Mr. Gratz is generously donating a portion of his proceeds from the sale of Refugee to UNICEF to support their relief efforts with refugee children around the world. You may donate here: UNICEF

Friday, April 13, 2018

Storyteller's Journey

The Gift of Solitude

It's been ten years since my youngest son left home for college and subsequently settled in Brooklyn, New York. That was the same year our little dog, Robin, passed away. Since my husband still has a day job, it's been pretty quiet around here since then. At first I struggled with the change of dynamics in our home, and dealt with depression, as I mentioned a few weeks ago. However, as the months and years have passed by, I've come to appreciate the fact that I have a quiet place in which to write my stories.

In fact, I realize that I'm actually lucky! Many writers have told me they struggle with day jobs and/or the schedules of their children. Since I'm an introvert, the solitude has allowed me to read, blog, and grow as a writer. Having so much free time has enabled me to do extensive research for my manuscripts - which made my stories so much better. I've even published two of my three books, which taught me so much about the world of publishing, and marketing, books for children.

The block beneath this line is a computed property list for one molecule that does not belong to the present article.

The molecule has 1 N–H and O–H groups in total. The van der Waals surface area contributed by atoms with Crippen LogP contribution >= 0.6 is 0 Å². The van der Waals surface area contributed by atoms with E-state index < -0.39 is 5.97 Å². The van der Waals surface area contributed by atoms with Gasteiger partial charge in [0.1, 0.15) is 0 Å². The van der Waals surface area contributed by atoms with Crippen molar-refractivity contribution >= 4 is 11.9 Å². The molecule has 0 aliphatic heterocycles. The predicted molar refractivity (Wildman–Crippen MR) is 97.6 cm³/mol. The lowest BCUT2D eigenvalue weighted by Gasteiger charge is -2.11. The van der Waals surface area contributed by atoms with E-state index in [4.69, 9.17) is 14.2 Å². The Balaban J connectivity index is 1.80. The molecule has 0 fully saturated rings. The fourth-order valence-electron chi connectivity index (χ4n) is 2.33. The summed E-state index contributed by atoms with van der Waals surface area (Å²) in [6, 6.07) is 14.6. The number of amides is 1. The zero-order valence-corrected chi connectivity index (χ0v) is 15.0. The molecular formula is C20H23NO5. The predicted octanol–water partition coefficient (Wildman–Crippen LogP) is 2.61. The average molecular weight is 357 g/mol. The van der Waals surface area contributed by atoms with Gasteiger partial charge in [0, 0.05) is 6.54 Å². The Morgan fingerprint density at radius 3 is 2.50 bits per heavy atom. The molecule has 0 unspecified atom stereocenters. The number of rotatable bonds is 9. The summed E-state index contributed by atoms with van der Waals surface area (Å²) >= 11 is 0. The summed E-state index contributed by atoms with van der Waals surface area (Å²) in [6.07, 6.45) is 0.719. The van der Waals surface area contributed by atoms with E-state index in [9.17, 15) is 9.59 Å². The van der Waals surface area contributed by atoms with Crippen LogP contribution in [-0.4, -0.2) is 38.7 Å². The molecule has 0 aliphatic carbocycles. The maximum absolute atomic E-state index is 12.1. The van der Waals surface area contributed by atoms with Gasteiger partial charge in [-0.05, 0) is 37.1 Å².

However, the biggest benefit I've realized from my solitude is the ability to reconnect with my own soul. After being a full-time health care professional for many years - and a hands-on mom of three boys - like many women, my own hobbies and desires got lost along the way. We recently joined an athletic club which has allowed me to participate in yoga and meditation again. It's added a sense of peace to my life. I've also picked up other long lost hobbies - like playing my flute.

All this started by being alone - by having the freedom and solitude in which to explore my creativity. Solitude allowed me to reinvent myself.